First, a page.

Earwax and Your Hearing

In Hearing Aids, Hearing Health, Hearing Loss, Hearing Testing by Lonnie Barkby, HIS

Lonnie Barkby, HIS

Excessive and impacted earwax is one of the most common culprits of temporary hearing loss.  It also prevents our providers from providing a thorough and accurate hearing evaluation. So what is ear wax and how can you prevent it from affecting your hearing?

What is Ear Wax?

Earwax (cerumen) is produced by the body to attract dirt, dust and debris  in the ear canal with its sticky, greasy composition.  It serves as both a lubricant and an antibacterial device. Ear canal skin grows from the inside of your ear out.  So as new skin grows, old skin moves outward and is shed naturally. The wax is shed along with the skin.  The body naturally works out the old earwax by movements of the jaw when we speak or eat through muscle and bone movements.  Essentially, it helps the inner ear “self clean” itself by slowly being produced and expelling the unwanted debris as needed.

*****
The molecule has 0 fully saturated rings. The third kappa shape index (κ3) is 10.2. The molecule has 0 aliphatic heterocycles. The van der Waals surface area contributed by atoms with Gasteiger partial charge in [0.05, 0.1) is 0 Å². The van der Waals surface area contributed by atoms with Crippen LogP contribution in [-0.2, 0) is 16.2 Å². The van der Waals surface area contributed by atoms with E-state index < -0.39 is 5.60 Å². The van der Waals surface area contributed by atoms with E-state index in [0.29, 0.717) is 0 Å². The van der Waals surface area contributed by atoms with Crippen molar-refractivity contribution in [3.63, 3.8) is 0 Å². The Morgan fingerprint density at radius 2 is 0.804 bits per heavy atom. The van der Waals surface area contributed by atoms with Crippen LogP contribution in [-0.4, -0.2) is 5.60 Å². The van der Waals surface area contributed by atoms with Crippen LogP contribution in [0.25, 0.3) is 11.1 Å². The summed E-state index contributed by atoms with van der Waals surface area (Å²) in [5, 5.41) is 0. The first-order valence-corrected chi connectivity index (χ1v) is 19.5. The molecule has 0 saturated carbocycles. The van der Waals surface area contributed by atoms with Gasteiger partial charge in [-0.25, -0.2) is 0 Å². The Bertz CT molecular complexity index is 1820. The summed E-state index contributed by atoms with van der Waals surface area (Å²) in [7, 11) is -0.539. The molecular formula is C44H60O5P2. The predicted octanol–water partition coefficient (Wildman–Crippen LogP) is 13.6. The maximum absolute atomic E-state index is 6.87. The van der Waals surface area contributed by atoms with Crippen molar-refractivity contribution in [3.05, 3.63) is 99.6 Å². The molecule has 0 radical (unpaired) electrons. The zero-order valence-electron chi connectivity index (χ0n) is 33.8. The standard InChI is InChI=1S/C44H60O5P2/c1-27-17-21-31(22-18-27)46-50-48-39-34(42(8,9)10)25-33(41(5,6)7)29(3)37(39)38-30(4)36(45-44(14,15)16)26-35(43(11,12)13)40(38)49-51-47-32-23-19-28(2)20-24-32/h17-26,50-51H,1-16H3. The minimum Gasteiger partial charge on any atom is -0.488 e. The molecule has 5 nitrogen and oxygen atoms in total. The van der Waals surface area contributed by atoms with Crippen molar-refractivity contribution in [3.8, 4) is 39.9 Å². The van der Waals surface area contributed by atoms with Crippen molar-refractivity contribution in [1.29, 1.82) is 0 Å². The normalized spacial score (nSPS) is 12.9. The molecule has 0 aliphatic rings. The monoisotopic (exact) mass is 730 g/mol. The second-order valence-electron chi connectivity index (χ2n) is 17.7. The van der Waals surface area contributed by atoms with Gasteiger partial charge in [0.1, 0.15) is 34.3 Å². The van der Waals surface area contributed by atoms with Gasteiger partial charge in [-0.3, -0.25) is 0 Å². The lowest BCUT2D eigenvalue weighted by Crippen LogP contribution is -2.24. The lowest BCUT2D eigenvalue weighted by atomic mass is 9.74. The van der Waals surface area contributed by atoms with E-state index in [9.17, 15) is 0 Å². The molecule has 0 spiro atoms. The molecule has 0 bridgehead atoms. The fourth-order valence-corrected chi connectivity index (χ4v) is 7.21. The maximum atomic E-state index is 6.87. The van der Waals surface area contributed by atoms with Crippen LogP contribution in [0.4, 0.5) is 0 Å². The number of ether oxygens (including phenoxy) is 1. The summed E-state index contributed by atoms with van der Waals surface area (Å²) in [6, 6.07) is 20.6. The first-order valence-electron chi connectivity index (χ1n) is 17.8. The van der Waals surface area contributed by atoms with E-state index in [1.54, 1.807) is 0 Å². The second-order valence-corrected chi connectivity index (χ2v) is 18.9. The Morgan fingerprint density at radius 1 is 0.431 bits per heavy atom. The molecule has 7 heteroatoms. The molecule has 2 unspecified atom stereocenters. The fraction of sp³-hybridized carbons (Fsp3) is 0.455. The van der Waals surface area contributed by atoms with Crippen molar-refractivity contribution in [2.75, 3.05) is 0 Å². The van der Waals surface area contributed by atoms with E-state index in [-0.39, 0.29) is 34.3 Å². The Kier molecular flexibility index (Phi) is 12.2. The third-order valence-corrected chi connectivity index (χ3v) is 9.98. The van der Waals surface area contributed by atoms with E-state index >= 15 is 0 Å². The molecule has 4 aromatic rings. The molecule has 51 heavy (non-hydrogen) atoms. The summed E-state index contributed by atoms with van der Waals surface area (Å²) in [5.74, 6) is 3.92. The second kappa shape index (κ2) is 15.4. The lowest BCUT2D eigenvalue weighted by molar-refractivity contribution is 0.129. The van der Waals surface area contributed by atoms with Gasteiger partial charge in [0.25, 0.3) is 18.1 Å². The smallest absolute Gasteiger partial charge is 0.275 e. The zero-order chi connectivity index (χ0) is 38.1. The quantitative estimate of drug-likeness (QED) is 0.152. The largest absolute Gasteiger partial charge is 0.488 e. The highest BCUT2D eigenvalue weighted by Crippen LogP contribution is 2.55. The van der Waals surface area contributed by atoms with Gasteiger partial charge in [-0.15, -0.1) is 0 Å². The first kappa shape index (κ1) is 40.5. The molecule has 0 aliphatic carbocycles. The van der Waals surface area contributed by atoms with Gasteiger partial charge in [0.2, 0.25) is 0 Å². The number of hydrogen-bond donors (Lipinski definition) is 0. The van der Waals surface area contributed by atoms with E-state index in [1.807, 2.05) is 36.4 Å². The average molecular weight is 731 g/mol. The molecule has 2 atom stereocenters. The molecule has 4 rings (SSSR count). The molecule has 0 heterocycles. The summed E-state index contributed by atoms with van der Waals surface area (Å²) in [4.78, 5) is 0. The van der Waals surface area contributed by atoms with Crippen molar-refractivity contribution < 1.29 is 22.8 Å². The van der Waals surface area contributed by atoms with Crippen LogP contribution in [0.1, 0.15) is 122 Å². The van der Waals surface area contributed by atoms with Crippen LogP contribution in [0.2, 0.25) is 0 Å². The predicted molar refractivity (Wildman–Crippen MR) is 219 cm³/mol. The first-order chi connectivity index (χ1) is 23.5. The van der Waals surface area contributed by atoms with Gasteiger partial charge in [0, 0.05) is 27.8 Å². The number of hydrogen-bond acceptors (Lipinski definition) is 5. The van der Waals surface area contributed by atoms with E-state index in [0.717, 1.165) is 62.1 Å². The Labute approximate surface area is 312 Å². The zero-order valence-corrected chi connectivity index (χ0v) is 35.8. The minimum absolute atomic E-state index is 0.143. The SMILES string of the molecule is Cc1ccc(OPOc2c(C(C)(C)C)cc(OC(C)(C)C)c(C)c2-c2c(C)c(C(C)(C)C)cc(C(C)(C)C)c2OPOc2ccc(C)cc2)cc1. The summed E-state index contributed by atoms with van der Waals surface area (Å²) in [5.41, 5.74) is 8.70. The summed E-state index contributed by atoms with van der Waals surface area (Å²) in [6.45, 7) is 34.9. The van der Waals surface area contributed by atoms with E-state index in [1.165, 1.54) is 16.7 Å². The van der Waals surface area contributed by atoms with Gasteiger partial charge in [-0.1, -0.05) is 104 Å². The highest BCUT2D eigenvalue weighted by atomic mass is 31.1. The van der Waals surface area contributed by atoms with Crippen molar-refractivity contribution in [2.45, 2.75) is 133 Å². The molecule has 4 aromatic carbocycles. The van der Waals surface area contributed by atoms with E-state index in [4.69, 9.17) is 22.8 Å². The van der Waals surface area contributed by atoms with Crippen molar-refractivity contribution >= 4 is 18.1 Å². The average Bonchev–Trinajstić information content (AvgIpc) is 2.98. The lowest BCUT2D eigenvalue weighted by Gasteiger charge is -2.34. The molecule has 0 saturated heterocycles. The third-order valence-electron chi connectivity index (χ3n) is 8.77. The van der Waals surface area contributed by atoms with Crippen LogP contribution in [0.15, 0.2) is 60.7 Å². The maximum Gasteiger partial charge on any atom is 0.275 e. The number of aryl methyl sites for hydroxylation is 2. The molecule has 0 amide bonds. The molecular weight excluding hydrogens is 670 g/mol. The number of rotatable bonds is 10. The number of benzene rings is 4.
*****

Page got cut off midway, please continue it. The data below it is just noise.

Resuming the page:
When There Is Too Much

Most people don’t have a problem with earwax buildup. However, certain people are more susceptible to earwax buildup, including:

  • Those who wear hearing aids or use ear plugs
  • Those who use cotton swabs or other items in their ear
  • Those with ear canal deformities that prevent natural wax removal

When this excessive wax is not removed properly and consistently, it builds up and blocks the ear canal.  This blockage or impaction can greatly reduce a person’s ability to hear.

If you have any of the following symptoms, you may have a problem with impacted earwax.

  • Pain in the ear
  • Difficulty hearing
  • Feeling of fullness or itchiness in the ear
  • Odor or discharge from the ear
  • Ringing in the ear (tinnitus)
  • Dizziness

If you regularly clean the inside of your ears, earwax should not build up or become impacted. But for those adults with excessive earwax, using ear wax removal kits periodically may help lessen the problem and keep the ear canal clear. Sterile saline solution may also soften impacted wax.  Inserting fingers or implements into the ear canal to remove earwax is never advised and can cause unintentional damage.

If you do have impacted earwax or a buildup of earwax, call your primary care physician, ENT, or many Urgent Care facilities are able to remove it for you.  The removal procedure takes minutes in the hands of skilled professional, is painless and you should experience immediate relief.